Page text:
The people who managed Sridevi's dates angered Padmalaya Films when they approached her for a new film. This company had given Sridevi her big break in Hindi films (Himmatwala, 1983) after a disastrous debut in Solva Sawan (1977).
The film, a remake of Bharati Raaja's legendary Tamil film Pathinaru Vayadinile had Amol Palekar playing the lead. Palekar was unconvincing as a village bumpkin, unable to evoke the sympathy that Kamal Haasan had managed to gather in the original.
Embittered and furious, Padmalaya Films cast another upcoming South Indian actress Radha in their Kamyaab that starred Shabana Azmi and Jeetendra – a regular pair in Hindi films made down South. That the movie tanked at the box office is another story. Padmalaya Films had to eat a humble pie and Sridevi had the last laugh.
Her rumoured liaison with Mithun Chakraborty did nothing to dent her image and popularity. Her so-called rivalry with her contemporary Jayaprada kept both of them in the news. She allegedly made her displeasure clear while acting with Jackie Shroff. Her only film with Sanjay Dutt (Gumrah) was widely appreciated. Shroff’s close friend designer Anna Singh was so miffed with Sri’s high-handedness that she claimed that she threw a chappal at her!
Her pairing with Anil Kapoor that began in Mr. India (1987) continued in many films until her last film Judai (1997), before she took a sabbatical to take care of her first-born Jhanvi. Her mother Rajeswari, who was her pillar of support right from her days as a child actor, had passed away earlier. Sridevi was then like a babe lost in the woods. Her troubled relationship with her younger sister Srilatha added to her unhappiness.
Sridevi’s altercations with film producer Sattee Shourie in later years became the grist of gossip mills. There were reports that her mother had approached tennis player Vijay Amirtharaj with a matrimonial proposal earlier. But the deal fell through. By the time Sridevi entered into a forced matrimonial bliss with the much-married Boney Kapoor (who called himself a Bollywood producer) she was already 36 years old.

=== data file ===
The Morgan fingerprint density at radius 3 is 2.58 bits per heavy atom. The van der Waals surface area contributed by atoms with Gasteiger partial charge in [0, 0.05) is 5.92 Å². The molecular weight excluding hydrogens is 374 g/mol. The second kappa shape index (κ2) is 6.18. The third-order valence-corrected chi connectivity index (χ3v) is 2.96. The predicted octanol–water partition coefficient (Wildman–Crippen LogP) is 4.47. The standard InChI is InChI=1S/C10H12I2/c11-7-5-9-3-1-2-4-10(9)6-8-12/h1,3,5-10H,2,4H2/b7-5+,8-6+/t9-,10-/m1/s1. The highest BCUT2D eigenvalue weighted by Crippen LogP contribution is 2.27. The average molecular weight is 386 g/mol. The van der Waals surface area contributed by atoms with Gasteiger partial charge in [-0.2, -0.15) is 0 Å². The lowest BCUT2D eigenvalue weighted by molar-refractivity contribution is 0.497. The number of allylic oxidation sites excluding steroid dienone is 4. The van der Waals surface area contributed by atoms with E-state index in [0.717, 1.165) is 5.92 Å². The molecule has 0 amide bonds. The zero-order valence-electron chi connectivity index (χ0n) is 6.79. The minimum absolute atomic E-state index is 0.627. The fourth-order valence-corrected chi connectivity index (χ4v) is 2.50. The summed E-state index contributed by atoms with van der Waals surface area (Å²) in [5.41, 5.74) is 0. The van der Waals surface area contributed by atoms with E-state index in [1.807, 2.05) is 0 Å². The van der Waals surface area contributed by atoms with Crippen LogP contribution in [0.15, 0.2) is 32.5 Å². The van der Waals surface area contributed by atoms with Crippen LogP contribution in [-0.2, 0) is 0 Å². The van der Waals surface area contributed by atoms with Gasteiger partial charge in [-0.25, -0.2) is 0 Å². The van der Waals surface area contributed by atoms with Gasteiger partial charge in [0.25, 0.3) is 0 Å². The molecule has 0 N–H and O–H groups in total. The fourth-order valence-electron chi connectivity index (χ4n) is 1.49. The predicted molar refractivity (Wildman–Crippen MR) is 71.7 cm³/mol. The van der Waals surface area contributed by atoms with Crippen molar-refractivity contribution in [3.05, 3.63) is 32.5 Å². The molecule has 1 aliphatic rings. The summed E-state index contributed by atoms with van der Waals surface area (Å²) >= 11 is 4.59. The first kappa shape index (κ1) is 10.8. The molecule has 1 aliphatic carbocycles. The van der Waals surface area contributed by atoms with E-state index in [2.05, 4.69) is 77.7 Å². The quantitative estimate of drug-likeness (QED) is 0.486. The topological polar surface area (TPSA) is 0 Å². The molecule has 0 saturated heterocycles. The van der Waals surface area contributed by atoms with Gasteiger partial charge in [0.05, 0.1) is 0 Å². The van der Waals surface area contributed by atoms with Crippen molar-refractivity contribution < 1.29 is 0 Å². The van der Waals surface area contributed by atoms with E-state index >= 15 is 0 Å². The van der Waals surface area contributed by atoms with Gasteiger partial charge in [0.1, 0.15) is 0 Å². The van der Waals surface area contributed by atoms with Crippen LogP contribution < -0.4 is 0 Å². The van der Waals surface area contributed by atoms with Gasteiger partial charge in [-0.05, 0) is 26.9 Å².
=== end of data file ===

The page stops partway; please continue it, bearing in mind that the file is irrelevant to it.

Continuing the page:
A lot of questions remain unanswered. Whatever happened to all the money that Sridevi earned during her prime? Unconfirmed reports claim that her parents dipped into their daughter’s fortunes to give loans to their relatives at high-interest rates. Having lost the opportunity to go to school, Sridevi did not have sufficient knowledge or expertise to invest her hard-earned wealth well.
(Sridevi shared this photo on Twitter with her father, mother & sister on 18 June 2013 on Father’s Day)
Unlike Jayalalitha, Sridevi never expressed her anguish in public about a childhood that she lost as she began acting in films right from the age of four years. Sridevi had trouble speaking fluently in English and her interviews in the media appear doctored. Residents of Andheri in Mumbai often saw Sridevi shopping in retail stores all by herself without anyone even noticing her or acknowledging her presence.
Acting was the only profession that Sridevi knew and excelled in. She could have chosen scripts carefully, demanded compensation commensurate with market forces and could have come to terms with the fact that age was no longer on her side. Rather than looking at artificial ways of enhancing her beauty, how wonderful it would have been had Sridevi chosen to age gracefully!